There might be a slight terminology subtlety in that a spaceplane is any space-going vehicle which uses wings to generate lift. This could include flying up to the edge of the atmosphere using its wings before entering ballistic orbit. The shuttle didn't do that, and neither does/will the X-37B or Dream Chaser. They launched vertically and use their wings when reentering. However, spaceplanes have been proposed which do "fly" to space, and the Skylon concept is one of those designs.

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  • $\begingroup$ How could you miss the Buran? :-) $\endgroup$
    – usr1234567
    Commented Jun 2, 2022 at 13:45
  • $\begingroup$ @usr1234567 Buran is often referred to as the Soviet Shuttle, as it was built as a direct response to the US one. Other notable examples include: Von Braun's "ferry rocket" (the concept is that old) and the Spacex Starship (not really a "starship" at all, but Elon said future versions will go to the stars. OK then Elon.) $\endgroup$ Commented Jun 2, 2022 at 15:17
  • $\begingroup$ @LevelRiverSt: The Starship is not a spaceplane: its aerodynamic surfaces are not wings and they are designed to generate carefully controlled drag rather than lift. $\endgroup$ Commented Jun 2, 2022 at 22:10
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    $\begingroup$ @CharlesStaats Starship is a bit of a grey area. It definitely has flat, adjustable aerodynamic surfaces, so not a simple rocket. Shuttle's wings weren't brilliant at creating lift either, but they did slow re-entry by drag, & control the fall. So they were as much about drag as lift. Main difference is the shuttle had enough aerodynamic surface to be capable of unpowered landing. But Buran was originally supposed to have aux. turbofans for landing. Really it's all a continuum from cylinder to full size wings. Some stealth "planes" are also pretty far from conventional definitions as is skylon $\endgroup$ Commented Jun 2, 2022 at 22:25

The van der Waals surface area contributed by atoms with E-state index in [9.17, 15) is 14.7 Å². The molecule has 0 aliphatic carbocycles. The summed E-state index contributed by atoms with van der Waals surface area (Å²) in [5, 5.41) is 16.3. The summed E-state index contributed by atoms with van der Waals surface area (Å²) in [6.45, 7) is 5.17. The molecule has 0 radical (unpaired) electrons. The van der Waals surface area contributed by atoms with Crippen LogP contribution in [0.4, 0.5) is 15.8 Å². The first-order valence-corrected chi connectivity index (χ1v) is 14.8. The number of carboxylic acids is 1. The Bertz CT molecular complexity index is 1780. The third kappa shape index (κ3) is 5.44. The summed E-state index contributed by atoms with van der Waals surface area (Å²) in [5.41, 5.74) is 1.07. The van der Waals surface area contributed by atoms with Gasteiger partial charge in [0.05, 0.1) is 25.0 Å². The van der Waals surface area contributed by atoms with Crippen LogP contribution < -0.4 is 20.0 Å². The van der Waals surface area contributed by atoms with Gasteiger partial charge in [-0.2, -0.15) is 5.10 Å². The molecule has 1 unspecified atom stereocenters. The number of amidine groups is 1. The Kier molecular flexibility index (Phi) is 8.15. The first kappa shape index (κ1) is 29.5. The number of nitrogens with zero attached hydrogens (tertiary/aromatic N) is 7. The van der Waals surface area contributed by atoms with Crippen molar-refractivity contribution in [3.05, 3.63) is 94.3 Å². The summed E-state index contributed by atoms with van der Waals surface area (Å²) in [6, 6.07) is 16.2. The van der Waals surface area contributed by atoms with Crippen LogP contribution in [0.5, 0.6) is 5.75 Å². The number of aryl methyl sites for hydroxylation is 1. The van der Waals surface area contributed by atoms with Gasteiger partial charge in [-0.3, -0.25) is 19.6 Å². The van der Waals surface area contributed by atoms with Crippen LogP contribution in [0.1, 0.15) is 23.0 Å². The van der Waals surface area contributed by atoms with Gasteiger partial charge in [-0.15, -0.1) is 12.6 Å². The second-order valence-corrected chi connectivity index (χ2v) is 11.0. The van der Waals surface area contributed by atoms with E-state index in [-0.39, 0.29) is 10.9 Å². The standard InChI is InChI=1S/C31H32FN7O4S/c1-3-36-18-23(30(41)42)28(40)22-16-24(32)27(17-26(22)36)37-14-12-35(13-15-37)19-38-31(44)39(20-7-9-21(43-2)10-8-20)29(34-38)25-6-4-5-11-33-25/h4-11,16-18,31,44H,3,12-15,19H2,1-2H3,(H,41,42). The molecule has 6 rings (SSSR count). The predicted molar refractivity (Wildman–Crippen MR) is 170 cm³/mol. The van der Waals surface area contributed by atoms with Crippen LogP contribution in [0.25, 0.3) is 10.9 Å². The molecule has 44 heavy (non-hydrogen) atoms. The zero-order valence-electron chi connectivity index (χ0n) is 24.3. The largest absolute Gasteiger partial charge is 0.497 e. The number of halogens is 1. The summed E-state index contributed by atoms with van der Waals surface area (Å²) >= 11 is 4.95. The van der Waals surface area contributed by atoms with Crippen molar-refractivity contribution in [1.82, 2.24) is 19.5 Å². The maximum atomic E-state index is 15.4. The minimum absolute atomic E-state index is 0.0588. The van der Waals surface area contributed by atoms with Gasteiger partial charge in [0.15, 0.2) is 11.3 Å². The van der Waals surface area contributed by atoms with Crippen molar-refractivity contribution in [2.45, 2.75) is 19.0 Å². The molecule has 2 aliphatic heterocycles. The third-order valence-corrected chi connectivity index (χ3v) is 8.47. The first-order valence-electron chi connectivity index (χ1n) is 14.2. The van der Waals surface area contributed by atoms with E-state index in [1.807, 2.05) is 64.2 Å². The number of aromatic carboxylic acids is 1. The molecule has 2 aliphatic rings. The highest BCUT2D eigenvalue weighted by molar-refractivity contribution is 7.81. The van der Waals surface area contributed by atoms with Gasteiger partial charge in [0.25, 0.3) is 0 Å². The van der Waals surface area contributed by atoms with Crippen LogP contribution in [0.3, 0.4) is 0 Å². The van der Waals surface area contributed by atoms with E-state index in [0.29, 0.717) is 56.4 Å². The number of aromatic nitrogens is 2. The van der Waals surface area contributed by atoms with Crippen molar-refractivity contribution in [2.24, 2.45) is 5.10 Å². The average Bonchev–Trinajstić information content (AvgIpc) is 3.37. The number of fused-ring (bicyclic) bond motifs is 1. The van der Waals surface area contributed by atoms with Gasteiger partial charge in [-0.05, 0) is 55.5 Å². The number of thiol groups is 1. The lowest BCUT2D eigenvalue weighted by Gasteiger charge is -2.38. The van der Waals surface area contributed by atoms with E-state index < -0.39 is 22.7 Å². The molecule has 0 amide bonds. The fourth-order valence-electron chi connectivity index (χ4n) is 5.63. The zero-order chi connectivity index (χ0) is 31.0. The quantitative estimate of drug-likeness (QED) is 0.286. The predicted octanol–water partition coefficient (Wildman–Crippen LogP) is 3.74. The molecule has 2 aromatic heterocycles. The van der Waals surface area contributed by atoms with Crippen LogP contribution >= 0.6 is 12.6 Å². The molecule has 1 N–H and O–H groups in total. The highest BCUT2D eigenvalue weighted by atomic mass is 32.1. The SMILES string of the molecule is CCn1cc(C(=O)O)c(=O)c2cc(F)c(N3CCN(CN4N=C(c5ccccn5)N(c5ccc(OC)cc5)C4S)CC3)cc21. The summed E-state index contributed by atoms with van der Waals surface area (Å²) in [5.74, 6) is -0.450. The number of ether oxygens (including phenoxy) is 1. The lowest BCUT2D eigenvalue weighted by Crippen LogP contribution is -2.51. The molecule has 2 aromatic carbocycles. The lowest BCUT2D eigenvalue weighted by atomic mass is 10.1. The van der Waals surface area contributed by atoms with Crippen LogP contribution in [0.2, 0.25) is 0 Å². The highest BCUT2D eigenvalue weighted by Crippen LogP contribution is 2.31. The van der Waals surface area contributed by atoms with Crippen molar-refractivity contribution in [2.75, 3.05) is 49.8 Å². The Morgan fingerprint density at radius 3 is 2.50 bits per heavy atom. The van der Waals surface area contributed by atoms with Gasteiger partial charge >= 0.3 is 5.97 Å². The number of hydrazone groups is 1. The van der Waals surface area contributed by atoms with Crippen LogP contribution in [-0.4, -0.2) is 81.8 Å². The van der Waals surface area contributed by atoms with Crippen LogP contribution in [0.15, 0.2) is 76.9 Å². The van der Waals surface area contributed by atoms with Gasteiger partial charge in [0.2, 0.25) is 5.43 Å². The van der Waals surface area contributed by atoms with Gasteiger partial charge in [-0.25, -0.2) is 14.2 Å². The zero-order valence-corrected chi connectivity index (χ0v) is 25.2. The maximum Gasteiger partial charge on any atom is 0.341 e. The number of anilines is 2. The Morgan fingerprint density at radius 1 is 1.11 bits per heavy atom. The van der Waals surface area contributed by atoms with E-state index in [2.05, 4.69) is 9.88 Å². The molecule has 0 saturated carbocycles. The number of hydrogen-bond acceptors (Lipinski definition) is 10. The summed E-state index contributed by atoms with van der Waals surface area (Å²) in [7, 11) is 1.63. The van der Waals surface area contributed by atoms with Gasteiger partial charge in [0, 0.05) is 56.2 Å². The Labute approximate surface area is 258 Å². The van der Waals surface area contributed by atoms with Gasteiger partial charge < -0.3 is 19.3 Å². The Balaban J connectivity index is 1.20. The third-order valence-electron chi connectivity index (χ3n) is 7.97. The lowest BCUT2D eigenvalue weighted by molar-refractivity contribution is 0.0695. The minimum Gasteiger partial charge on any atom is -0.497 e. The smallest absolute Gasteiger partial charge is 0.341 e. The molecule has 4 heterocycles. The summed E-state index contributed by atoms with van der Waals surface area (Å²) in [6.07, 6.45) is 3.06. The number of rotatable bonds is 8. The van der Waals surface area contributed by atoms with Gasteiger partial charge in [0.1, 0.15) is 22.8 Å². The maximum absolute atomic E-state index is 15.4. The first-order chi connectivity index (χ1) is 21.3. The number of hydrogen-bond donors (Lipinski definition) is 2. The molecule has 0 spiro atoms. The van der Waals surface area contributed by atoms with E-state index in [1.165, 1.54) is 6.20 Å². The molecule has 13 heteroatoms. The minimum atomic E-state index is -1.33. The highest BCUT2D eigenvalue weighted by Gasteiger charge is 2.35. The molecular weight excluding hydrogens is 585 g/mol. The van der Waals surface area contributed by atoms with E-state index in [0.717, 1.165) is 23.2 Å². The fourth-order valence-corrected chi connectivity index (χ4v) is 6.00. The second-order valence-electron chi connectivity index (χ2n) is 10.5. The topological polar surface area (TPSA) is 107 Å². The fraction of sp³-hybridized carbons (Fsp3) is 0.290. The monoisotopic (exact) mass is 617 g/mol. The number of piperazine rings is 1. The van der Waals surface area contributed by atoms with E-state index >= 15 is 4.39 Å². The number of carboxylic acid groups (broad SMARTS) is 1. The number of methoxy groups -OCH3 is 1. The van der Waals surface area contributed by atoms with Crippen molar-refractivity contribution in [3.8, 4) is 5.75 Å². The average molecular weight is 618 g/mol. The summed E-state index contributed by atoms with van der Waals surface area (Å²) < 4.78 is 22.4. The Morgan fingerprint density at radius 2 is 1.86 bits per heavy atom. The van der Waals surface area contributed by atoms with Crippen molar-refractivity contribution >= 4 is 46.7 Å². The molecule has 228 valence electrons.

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A spaceplane is any spacecraft which can fly like an airplane or a sailplane while it's in the atmosphere. Every spacecraft that acts like that is a spaceplane.

"The Space Shuttle" is the name of a space launch system used by the United States from 1981 to 2011. The Space Shuttle consisted of two solid rocket boosters, one external tank, and one spaceplane. That spaceplane was officially called "the Space Shuttle orbiter," but a lot of people just called it "the Space Shuttle."

The phrase "Space Shuttle" refers only to that one American design. Even if somebody else designs a similar spacecraft, their spacecraft won't be a Space Shuttle.

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    $\begingroup$ Or even “the Shuttle” $\endgroup$
    – Tim
    Commented Jun 2, 2022 at 17:44
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A "shuttle" is some mean of transportation moving on a very frequent schedule (like an "airport shuttle", bus). By the original meaning, a shuttle is a part of the weaving machine that makes lots of movement across the full width of this device.

A spacecraft of the completely different construction, envisioned for the frequent flights, could probably be called the "Space Shuttle" anyway.